The world is in trouble. It always is. Someone or something wants to ruin your good time. Wants to take away your lunch. But you won’t let that happen. That’s your lunch. And if they’re so intent on taking something from you, you’ll be happy to give them a bite of your knuckle-sandwich.
Yes, the world is in trouble. And it’s up to you to save it.
Because if not you, then who? After all, you are the hero of the story. Without you, evil would rule. Babies would cry. Ice cream would melt. But being the hero isn’t always easy. Through the very nature of the hero’s journey, you must face obstacles in order to succeed. Doubt and uncertainty are required, despite your confidence. It’s the only way.
But, when you stand atop the mountain, trophy in hand, wrongdoers vanquished, it will all be worth it.
In The Mysterious Benedict Society by Trenton Lee Stewart, four strangers are thrust into unknown territory. Each possessing a different strength, the four strangers, orphans, come to be known as The Mysterious Benedict Society. Their mission: to save the world from sure destruction. Or, if not sure destruction, certainly bad things.
It’s not long before The Society enters enemy terrain. Undercover, they use their unique skills to gain information. Information they hope can make a difference. But it seems they’re too late. The world is already doomed. What are they to do? Leave? Escape with their lives? Or stay? Stay because they feel it’s the right thing to do, even though they’re scared?
What do you think they choose?
Oh, you shouldn’t have.
In How to Avoid a Climate Disaster, Bill Gates explains the current situation the world is in. The planet is getting warmer and if left unchecked, it will lead to certain disaster. Not in a kids book everything will work out kind of way, but in a very real threat kind of way.
For a moment, remove the stigma of climate change from your mind. Push aside whatever feelings you have towards Gates, his projects, or anything related to the environment. Instead, take a step back and look at what he’s done with this book. Surely he knew it would receive pushback. Surely he knew it would receive criticism.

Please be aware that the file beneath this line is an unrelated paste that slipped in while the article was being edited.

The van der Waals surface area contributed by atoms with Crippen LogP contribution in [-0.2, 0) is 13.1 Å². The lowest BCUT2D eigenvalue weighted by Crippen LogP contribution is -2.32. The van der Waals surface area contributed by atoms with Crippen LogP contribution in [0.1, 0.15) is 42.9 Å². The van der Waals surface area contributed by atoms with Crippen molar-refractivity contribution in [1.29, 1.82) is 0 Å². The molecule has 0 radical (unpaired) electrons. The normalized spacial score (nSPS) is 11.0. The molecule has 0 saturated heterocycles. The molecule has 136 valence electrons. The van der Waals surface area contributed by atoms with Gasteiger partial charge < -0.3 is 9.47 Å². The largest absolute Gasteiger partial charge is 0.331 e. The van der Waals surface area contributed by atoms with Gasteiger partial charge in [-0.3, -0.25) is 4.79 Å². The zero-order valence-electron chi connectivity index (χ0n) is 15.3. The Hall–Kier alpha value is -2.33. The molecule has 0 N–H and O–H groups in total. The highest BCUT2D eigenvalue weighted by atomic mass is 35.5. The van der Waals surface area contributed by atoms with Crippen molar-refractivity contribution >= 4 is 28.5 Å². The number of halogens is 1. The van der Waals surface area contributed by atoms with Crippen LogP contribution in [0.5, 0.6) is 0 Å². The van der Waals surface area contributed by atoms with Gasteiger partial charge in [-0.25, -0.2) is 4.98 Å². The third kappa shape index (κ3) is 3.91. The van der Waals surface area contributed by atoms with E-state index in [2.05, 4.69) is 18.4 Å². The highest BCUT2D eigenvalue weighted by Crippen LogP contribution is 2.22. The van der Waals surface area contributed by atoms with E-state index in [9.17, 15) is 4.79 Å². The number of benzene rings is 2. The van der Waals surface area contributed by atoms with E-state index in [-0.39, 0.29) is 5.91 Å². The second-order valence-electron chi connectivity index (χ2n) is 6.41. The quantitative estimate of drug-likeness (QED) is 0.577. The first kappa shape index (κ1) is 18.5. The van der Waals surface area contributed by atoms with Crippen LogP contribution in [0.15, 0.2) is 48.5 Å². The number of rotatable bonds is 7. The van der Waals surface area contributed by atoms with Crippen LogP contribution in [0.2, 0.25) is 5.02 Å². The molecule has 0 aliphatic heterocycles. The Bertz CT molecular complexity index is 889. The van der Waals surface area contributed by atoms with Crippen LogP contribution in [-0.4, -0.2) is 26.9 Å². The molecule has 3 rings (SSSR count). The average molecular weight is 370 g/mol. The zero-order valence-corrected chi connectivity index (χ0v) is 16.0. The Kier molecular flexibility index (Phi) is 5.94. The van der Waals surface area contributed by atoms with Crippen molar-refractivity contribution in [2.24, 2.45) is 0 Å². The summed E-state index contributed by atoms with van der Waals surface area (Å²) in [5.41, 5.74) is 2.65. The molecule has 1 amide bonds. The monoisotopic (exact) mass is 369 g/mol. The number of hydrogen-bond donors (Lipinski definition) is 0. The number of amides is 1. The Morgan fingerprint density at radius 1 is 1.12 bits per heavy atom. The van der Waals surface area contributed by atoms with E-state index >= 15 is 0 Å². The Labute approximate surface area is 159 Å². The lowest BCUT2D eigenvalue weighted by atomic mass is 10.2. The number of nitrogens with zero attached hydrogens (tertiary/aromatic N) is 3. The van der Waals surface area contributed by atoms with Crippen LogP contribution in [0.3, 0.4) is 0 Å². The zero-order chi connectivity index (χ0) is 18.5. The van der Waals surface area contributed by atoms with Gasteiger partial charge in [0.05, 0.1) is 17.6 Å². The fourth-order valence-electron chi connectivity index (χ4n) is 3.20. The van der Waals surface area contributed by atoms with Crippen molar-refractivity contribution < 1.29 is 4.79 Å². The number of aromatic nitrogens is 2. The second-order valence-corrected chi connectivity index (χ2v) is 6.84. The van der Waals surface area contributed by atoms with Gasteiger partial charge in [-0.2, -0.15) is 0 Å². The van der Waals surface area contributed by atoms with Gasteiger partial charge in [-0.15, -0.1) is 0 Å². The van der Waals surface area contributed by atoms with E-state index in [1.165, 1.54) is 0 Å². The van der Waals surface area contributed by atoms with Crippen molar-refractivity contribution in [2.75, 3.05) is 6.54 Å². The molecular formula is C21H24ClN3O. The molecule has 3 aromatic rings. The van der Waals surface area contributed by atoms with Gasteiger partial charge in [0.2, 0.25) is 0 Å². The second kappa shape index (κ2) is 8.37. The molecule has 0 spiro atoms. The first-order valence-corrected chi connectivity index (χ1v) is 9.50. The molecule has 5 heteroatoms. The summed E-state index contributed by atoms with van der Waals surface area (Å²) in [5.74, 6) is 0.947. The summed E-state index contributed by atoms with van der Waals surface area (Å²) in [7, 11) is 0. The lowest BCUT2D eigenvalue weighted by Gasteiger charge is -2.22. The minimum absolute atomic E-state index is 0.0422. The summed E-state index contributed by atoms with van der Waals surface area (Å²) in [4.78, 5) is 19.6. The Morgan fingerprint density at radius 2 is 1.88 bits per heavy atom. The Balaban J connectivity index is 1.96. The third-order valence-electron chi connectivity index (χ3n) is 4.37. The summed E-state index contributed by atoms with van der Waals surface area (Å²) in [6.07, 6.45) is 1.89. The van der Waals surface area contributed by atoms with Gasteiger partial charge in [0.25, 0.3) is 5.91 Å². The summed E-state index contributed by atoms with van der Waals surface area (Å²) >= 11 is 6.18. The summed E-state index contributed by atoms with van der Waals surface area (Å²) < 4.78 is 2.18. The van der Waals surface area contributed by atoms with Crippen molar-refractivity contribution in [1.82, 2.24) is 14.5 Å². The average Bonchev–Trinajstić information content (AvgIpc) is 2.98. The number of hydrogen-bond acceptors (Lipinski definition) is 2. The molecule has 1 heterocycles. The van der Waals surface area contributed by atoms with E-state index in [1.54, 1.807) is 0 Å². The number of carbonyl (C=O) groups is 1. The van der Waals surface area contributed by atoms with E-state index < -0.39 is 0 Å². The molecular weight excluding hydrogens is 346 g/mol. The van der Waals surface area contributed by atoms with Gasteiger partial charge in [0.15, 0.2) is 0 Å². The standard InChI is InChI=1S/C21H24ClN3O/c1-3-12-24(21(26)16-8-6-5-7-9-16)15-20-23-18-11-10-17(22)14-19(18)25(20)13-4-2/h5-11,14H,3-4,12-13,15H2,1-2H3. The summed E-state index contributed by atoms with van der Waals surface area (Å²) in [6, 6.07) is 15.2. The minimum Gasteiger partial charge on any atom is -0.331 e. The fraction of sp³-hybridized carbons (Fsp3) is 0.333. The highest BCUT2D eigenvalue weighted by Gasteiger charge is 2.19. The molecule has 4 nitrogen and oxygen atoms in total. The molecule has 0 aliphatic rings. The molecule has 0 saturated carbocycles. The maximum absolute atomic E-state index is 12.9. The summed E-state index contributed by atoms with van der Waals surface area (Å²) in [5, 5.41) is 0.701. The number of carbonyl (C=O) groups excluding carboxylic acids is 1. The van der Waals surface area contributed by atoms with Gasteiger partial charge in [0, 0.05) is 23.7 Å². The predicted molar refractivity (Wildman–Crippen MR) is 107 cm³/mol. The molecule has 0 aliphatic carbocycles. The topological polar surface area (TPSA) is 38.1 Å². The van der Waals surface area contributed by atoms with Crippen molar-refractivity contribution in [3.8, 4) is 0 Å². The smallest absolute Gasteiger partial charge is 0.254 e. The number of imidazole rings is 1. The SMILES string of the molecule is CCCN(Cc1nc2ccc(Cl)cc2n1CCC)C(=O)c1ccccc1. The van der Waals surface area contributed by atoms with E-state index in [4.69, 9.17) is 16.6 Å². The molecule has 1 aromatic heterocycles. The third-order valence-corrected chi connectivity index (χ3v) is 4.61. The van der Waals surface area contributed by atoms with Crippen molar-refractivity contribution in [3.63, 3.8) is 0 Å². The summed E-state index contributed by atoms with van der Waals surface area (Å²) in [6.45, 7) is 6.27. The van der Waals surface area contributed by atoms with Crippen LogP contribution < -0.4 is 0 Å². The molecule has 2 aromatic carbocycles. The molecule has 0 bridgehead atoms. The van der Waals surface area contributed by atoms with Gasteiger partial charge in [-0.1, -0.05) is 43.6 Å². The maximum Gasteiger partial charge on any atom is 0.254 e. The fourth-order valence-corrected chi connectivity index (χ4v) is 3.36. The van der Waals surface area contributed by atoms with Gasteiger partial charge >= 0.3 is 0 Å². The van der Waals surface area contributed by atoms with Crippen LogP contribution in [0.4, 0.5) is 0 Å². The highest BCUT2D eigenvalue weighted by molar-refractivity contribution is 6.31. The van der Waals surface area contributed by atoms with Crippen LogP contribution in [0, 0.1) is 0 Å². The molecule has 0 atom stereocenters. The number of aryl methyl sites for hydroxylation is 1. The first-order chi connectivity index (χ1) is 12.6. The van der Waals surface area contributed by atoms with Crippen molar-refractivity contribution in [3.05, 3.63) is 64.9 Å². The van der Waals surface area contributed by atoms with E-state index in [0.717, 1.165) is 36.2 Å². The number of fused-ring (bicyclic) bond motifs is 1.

And yet, he put it out there anyway. Why? Well, after reading it, it seems to me like he wrote it because he felt he must. Because he felt it was the right thing to do. The world is in trouble and he took it upon himself to warn us.
Rockefeller at the Links
Gates didn’t have to write that book. The Mysterious Benedict Society didn’t need to accept their mission. Yet, both did.
The Society faced one perilous situation after another. They also faced uncertainty, doubt, and fear. They were unsure if what they were doing was going to make a difference. And, more importantly, if their lives were in jeopardy.
I can’t speak for Gates, but I think it fair to assume he put himself out there. Consider Rockefeller for instance. In his later years, Rockefeller took it easy. He handed his foundation off to others and spent his days flirting with ladies and playing golf (seriously). Presumably, then, Gates could do the same (especially post-divorce). He didn’t need to write that book. In fact, he didn’t need to do anything. But he put it out there anyway. Why? Because, I believe, he felt it was the right thing to do.
Do what is right, whatever you deem right to be.
You need to be the hero of your story. Not the sidekick. Not the extra in the background. The hero. And being the hero, you are faced with tough choices. In those moments, you must do what you feel is right. Knowing full-well what consequences may result. More than likely, the moments will be small. They will be defining though.
A few days ago, a friend and I embarked on a hike. We were making good time and decided to extend it. To take a slightly more challenging route.
Well, what initially was supposed to be a three-hour walk turned into a six-hour slog. At one point we were faced with a choice. It was around the hour-five mark. The dirt trail was to connect with a street. A street with cars.
We could hit that street and keep walking. In which case, we had about an hour to still go. Or, we could get an Uber. Instead of an hour, we’d be back in seven minutes. It would only cost a few bucks. We barely even considered it. We weren’t quitting. No, no. We would finish the hike. And so we did. *Ironically, the cost of emissions didn’t factor into our calculations. Sorry, Bill.
Remember to Be the Hero
In that moment we did what we felt was right. Not just in terms of the hero’s journey but in terms of the narrative we’ve built for ourselves. We don’t quit. We finish what we start. And we embrace a challenge. We could have faltered, but we didn’t. We pushed ahead anyway. Even though our legs were tired.
Gates published his book, even though he didn’t need to. The Society fought against evil, even though the odds were stacked against them. As the hero of your story, you will face uncertainty. You will face more lows than you can count. And it’s in those moments that you are tested. Give up? Or do what you feel is right?
This article has no other message. I have no list of takeaways to offer.
Instead, use this as a reminder. When you face uncertainty, think back to Gates. Gates, who put himself out there when he really didn’t have to. Think of The Mysterious Benedict Society. The group of orphans who risked their lives as mere children. And if you’d like, think of my friend and me not calling that Uber.
Remember to do what you feel is right. Even when it’s so much easier not to.